Let's Talk About Malnutrition

August 31, 2012

When we hear the word malnutrition, we immediately think about not getting enough food. However, that issue has another name: it’s called undernutrition.
Undernutrition happens when the human body doesn’t get enough calories in order to function properly.

For millennia mankind has struggled with undernutrition. Only during the last century or so, in the most affluent societies, this issue has been almost eradicated. Unfortunately, it still afflicts the poorest parts of the earth where, people still struggles to get food on their plates daily.
Malnutrition, is broader category, that includes undernutrition but is not limited to it.
In fact, malnutrition has been defined as the condition resulting from an unbalanced diet in which certain nutrients are lacking, are in excess or are in wrong proportion.
In other words, malnutrition includes undernutrition, overeating and nutrients deficiency.
The latter being the insufficient and/or unbalanced supply of nutrients that the body needs.
So, even in affluent societies, where undernutrition is no longer an issue, and where we have the luxury of throwing away more food than we actually consume, malnutrition is still an issue.
How come? Because the modern unhealthy diet makes us overfed and overweight, but may fail to provide for all the micronutrients that the body needs to maintain optimum health.
And it’s this latter issue that I would to focus on today.

Are you getting all the nutrients you need?
Micronutrient deficiencies

Micronutrients deficiency happens every time your body lacks one vitamin or one mineral that is essential for your health. This causes an unbalance in the body that in the long term, and if repeated overtime, can lead to major health issues.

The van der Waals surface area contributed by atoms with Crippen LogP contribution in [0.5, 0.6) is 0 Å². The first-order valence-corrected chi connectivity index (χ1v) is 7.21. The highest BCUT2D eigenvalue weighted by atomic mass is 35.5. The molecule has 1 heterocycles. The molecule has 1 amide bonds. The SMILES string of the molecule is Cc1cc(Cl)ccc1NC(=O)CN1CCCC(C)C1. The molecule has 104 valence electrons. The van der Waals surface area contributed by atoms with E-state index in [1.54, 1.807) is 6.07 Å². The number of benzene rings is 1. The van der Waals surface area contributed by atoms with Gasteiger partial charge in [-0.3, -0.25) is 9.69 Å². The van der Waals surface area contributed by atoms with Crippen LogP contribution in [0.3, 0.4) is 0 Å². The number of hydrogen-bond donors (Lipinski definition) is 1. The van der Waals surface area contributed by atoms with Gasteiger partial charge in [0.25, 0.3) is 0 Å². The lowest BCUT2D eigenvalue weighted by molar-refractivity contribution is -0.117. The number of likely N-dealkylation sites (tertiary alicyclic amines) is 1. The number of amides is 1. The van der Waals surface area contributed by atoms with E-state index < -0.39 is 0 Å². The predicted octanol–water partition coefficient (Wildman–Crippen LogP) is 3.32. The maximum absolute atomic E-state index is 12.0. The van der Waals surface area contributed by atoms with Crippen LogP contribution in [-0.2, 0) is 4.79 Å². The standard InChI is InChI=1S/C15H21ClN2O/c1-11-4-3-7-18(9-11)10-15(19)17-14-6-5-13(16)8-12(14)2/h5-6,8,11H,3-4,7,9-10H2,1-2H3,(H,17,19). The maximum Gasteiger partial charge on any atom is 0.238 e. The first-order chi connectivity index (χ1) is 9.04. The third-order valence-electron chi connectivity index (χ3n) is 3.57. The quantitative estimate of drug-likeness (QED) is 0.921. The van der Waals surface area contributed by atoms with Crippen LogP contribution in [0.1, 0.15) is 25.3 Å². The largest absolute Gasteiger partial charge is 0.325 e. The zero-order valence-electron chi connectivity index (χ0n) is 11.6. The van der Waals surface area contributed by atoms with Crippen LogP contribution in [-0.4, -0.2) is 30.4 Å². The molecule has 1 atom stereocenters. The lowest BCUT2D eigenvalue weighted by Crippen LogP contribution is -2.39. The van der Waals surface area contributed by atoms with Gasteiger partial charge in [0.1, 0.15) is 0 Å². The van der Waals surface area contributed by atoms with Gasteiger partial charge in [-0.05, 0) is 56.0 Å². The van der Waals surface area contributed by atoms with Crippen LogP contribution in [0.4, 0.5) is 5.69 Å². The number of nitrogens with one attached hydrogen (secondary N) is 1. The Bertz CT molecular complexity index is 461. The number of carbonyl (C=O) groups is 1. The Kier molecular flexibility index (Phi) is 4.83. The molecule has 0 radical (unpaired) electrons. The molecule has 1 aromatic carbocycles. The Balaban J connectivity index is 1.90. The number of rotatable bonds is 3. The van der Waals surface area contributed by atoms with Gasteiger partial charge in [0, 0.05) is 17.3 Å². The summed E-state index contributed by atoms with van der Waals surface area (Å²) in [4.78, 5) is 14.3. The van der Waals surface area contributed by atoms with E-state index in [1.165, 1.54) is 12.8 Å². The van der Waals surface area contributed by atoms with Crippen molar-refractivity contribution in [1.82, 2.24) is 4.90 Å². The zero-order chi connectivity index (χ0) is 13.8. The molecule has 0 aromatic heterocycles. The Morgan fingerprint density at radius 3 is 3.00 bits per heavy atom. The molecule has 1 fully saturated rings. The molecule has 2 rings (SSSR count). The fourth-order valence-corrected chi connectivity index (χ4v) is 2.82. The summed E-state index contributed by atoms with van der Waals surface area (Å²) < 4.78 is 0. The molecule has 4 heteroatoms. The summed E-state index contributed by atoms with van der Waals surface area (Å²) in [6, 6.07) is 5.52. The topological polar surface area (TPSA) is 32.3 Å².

Researches are talking about this particular category of malnutrition as a ‘disease of civilization’ that is among the principal cause of deaths in developing, and affluent societies.
The issue with malnutrition is that the effects of it may become serious in the future, while they might not be evident in the present. Thus, one can think that he/she is doing fine but instead is setting the base for a future health ‘disaster’.
The so-called chronic diseases that trouble our modern societies (i.e., cardiovascular diseases and cancer) can all be linked, to a certain degree, to malnutrition as they are the consequence of a diet poor in essential nutrients.
What happens is that we’re getting plenty of calories but not all vitamins, minerals and antioxidants essential for wellbeing.  
As mentioned before, the danger with malnutrition lies in that it doesn’t strike instantly, but, instead, it creeps slowly and silently.
Over the years it gradually affects your body’s ability to fight disease and repair damages, and this can compromise your health.
As brilliantly stated “[the body] becomes compromised in its ability to protect you from disease, to repair and replace your damaged and dying cells and to heal you when you become sick.

How to avoid it?

In affluent countries, even though we have more than enough food to eat, too many of us end up overfed but malnourished; as the typical Western diet is way too high in so-called empty calories and too low in the nutrients necessary for optimal health.
In order avoid malnutrition it is sufficient to adopt an eating lifestyle aimed to achieve ideal nutrition.
The recipe is always the same: a clean, healthy diet. That is to say, eating lots of fruits and vegetables (preferably organic), unrefined grains and lean sources of proteins, and limiting the consumption of bad foods!


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